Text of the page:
2000AD, PROG 2124 REVIEW

by Gavin Johnston on March 27, 2019

Writers: Rob Williams; Chris Weston; Ian Edginton; Emma Beeby; Gordon Rennie; Guy Adams; Dan Abnett
Artists: Patrick Goddard; Leigh Gallagher; Neil Googe; Dan Cornwell; Mark Harrison
Colourists: Chris Blythe; Gary Caldwell; Jim Boswell
Letterers: Annie Parkhouse; Ellie De Ville; Simon Bowland 
Publisher: Rebellion

One of the great things about Judge Dredd stories is their range, and how quickly they can shift in both genre and tone. Judge Dredd: Unearthed starts sombrely, remembering those lost in the Apocalypse War in the fashion of the modern-era’s more reflective Dredd. Before long, it morphs in to a twisted comedy with the wacky absurdity of early-2000AD.

The Day of Chaos disaster left huge swathes of Mega City One abandoned and in ruins. A clearance crew working amid the rubble of Dan Tanna Block dig up some old Sov technology, and unearth the terrifying secret lost within...


Unearthed is packed with character. Even the clearance crew, who could be expendable background, are a satire on television’s habit of turning industry jobs into adventure shows. A simple scream for help becomes a hilariously deliberate shark-jump. Unearthed is a proper, old-school Dredd adventure.



On the theme of wacky, early Dredd, Max Normal returns this Prog in How Max Got His Stripes. As long tern readers will know, Max was one of the colourful background characters in Dredd’s life before comics insisted on getting serious in the ‘80s. It was a wonderfully strange time, when a fascist cop could be frenemies with a vending machine with a lisp, had a cleaner who was an Italian stereotype, and spent time with talking monkeys.  Max Normal was Dredd’s informant. A man with his own unique style and outlook on life, with neatly tailored pin-strip suits and habit of speaking like a 1950’s beat poet.


Characters age in real time in the Dredd-verse, and Max wasn’t a young man to begin with. In How Max Got His Stripes, the ageing Max and old friend, the gangster chimpanzee Don Vito, get together to discuss an investment to try to recapture their former glory. It’s a story that revels in delicious wordplay, only slowing down for one powerful moment when Max calmly explains just who he is.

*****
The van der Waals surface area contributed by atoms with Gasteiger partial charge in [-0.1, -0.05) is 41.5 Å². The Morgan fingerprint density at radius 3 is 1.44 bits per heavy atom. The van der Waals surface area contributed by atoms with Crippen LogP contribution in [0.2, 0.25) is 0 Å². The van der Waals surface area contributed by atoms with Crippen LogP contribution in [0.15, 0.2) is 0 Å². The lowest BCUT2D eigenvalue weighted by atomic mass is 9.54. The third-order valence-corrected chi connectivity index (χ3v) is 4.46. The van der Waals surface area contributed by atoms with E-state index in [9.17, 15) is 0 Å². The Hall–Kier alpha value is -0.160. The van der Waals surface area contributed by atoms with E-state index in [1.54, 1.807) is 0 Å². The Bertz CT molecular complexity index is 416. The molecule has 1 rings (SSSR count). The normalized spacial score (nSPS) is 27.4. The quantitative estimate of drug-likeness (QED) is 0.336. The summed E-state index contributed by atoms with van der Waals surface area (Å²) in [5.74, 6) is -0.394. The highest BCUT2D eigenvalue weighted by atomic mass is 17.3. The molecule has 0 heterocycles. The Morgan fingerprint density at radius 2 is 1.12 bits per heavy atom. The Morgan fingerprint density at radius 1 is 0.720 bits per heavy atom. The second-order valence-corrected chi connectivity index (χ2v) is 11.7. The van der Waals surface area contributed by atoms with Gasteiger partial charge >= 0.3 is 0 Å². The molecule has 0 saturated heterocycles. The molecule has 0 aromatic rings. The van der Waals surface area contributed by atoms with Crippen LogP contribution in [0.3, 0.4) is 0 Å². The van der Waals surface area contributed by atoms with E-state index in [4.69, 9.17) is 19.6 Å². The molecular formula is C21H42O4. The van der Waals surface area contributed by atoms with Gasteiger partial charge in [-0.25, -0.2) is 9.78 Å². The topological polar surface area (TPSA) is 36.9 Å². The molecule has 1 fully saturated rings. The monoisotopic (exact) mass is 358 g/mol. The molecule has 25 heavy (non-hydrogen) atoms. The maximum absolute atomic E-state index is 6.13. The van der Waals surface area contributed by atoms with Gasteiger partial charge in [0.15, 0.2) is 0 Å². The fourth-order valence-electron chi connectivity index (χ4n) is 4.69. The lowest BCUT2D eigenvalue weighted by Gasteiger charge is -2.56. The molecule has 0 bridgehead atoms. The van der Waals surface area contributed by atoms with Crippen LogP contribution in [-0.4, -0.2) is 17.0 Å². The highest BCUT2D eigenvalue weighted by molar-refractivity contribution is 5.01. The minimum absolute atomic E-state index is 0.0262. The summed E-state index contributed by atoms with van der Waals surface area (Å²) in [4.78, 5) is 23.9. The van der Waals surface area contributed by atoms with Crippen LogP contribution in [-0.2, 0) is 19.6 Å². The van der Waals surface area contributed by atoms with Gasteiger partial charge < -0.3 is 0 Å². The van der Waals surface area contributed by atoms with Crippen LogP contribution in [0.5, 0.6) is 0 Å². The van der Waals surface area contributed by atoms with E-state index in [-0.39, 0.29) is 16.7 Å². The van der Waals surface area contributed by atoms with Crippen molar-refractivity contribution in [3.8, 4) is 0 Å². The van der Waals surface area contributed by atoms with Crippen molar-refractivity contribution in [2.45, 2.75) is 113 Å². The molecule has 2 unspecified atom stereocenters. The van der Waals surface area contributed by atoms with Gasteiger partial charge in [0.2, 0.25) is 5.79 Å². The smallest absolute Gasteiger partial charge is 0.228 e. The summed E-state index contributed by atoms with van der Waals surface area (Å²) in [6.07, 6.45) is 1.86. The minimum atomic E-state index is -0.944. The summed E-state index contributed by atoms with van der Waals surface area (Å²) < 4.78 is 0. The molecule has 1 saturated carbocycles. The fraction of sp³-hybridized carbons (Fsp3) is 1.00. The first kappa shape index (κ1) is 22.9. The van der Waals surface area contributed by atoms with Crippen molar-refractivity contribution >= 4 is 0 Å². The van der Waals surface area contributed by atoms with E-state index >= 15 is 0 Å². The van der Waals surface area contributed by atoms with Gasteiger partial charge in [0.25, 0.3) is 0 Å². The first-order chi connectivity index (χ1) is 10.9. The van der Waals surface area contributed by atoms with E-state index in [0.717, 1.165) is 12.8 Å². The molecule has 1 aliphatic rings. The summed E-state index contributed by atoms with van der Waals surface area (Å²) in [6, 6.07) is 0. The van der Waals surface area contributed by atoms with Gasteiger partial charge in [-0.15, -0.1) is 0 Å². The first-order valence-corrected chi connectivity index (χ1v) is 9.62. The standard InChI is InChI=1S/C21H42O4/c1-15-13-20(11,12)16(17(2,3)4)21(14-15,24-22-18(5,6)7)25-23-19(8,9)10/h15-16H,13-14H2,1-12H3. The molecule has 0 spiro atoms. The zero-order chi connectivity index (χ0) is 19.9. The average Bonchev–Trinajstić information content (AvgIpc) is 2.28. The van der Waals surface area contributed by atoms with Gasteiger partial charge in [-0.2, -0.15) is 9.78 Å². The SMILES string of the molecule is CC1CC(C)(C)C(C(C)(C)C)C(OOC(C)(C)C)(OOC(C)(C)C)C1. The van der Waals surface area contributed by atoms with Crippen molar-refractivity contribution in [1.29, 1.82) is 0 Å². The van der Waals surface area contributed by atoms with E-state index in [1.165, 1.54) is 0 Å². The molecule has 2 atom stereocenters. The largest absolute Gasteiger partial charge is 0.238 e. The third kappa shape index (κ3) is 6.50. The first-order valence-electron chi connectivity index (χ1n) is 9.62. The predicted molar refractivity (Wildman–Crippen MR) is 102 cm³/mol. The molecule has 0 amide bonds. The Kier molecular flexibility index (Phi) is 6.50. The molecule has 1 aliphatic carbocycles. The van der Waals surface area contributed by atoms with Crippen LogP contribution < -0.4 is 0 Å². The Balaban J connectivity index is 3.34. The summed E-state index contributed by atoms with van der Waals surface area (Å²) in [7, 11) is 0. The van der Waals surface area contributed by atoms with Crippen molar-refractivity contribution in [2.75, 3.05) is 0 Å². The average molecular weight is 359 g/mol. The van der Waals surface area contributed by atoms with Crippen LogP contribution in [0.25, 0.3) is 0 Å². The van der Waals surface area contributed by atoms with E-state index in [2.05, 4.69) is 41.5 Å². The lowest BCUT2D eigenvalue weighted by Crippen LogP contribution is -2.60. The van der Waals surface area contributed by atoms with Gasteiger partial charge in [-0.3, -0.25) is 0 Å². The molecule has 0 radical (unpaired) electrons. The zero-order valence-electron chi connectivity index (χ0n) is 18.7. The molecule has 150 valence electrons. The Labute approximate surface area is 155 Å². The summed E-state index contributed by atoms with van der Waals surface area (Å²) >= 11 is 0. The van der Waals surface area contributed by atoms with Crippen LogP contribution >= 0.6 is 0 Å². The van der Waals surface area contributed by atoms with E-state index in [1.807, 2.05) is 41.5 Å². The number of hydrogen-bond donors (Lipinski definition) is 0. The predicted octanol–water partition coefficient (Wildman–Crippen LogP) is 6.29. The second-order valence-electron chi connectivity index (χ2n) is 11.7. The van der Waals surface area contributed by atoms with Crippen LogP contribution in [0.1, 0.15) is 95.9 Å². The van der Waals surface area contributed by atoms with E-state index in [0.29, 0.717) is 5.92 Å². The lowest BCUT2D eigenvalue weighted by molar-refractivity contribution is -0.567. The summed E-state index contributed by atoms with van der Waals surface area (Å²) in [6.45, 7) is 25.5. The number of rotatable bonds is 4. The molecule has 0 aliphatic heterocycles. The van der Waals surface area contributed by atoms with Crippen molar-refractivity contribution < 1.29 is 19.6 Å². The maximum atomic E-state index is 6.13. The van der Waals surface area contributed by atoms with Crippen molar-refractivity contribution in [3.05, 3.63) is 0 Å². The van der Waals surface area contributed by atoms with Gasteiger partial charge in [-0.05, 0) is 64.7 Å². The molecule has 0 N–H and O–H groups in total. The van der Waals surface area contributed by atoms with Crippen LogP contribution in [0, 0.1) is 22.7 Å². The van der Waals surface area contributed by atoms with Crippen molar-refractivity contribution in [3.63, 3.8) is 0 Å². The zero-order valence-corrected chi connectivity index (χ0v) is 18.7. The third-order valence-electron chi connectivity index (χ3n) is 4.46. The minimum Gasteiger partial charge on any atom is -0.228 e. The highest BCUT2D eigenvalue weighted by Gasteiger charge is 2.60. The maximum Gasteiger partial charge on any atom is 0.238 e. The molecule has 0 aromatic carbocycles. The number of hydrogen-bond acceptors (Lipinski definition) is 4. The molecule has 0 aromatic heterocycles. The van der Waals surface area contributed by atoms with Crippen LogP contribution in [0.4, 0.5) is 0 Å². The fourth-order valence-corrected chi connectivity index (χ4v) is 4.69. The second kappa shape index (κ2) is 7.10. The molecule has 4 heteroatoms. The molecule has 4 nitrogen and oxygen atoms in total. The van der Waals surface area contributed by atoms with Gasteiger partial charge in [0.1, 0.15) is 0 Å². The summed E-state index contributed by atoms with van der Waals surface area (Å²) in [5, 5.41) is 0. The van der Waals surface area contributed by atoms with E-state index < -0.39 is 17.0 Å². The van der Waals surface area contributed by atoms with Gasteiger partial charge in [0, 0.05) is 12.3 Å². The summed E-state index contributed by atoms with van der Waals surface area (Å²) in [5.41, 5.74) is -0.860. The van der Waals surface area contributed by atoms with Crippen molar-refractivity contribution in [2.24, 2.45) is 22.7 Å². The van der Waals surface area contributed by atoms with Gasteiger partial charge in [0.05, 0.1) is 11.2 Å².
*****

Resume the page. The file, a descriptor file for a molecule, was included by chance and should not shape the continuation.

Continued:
The lesson from Kingmaker: Ouroboros is “never trust a hobbit”. There’s a reason they live so quietly in a such a peaceful corner of the world.  

Last week saw Ablard the wizard journey to meet a halfling friend, recapping a tale that walked suspiciously close to Tolkien’s classic before dipping off into a murder scene. This prog relies a little too much on a deus ex machina turnaround, although it’s a fun story well told...and it looks like it will continue next week, even though things look to be nicely wrapped-up.




The Survival Geeks have found themselves trapped in a virtual reality game in Dungeons & Dating (Basic). Forced into the roles of characters and sent into unwinnable battles by an evil AI, whose personality is based on reluctant player, Sam.

Survival Geeks does what it does best, poking fun at the geekdom it loves. With Rufus in a fetching chainmail bikini and Simon transformed into a clueless barbarian, the gang bicker about character motivation and complain about the lack of preamble as they’re thrown into a battle with no preamble. Survival Geeks is always fun, funny, and very clever.



The Black-Ops squad launch an attack during an intergalactic peace conference. Grey Area: Making History is a flurry of chaotic action and technical jargon as the Grey Area authorities try to grasp control of the situation, and Bulliett and his teammates try to take revenge. Mark Harrison’s electric art jumps between scenes, capturing the madness of a surprise attack. Grey Area has taken some risks in the past, and Making History ends with a final twist that changes the game all over again.

Our Score:


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